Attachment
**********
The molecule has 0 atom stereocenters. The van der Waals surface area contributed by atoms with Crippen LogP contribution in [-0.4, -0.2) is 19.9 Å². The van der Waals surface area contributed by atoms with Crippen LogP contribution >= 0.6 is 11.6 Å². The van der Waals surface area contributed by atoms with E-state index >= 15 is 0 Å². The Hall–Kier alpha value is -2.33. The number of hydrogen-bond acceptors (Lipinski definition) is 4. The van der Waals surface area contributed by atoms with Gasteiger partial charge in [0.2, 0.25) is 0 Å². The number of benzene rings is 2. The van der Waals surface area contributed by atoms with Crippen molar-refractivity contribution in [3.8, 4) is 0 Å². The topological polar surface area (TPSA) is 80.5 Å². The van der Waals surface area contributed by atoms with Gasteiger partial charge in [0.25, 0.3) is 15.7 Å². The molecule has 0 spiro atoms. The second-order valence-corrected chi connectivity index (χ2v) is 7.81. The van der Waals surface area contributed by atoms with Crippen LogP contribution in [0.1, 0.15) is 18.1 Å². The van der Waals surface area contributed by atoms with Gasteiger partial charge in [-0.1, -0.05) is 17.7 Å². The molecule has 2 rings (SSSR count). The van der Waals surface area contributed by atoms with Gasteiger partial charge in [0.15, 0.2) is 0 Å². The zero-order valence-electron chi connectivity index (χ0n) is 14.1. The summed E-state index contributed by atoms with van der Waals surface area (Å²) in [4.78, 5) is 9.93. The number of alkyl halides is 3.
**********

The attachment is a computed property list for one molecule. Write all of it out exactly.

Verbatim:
The molecule has 0 atom stereocenters. The van der Waals surface area contributed by atoms with Crippen LogP contribution in [-0.4, -0.2) is 19.9 Å². The van der Waals surface area contributed by atoms with Crippen LogP contribution >= 0.6 is 11.6 Å². The van der Waals surface area contributed by atoms with E-state index >= 15 is 0 Å². The Hall–Kier alpha value is -2.33. The number of hydrogen-bond acceptors (Lipinski definition) is 4. The van der Waals surface area contributed by atoms with Gasteiger partial charge in [0.2, 0.25) is 0 Å². The number of benzene rings is 2. The van der Waals surface area contributed by atoms with Crippen molar-refractivity contribution in [3.8, 4) is 0 Å². The topological polar surface area (TPSA) is 80.5 Å². The van der Waals surface area contributed by atoms with Gasteiger partial charge in [0.25, 0.3) is 15.7 Å². The molecule has 0 spiro atoms. The second-order valence-corrected chi connectivity index (χ2v) is 7.81. The van der Waals surface area contributed by atoms with Crippen LogP contribution in [0.1, 0.15) is 18.1 Å². The van der Waals surface area contributed by atoms with Gasteiger partial charge in [-0.1, -0.05) is 17.7 Å². The molecule has 2 rings (SSSR count). The van der Waals surface area contributed by atoms with Gasteiger partial charge in [0.15, 0.2) is 0 Å². The zero-order valence-electron chi connectivity index (χ0n) is 14.1. The summed E-state index contributed by atoms with van der Waals surface area (Å²) in [4.78, 5) is 9.93. The number of alkyl halides is 3.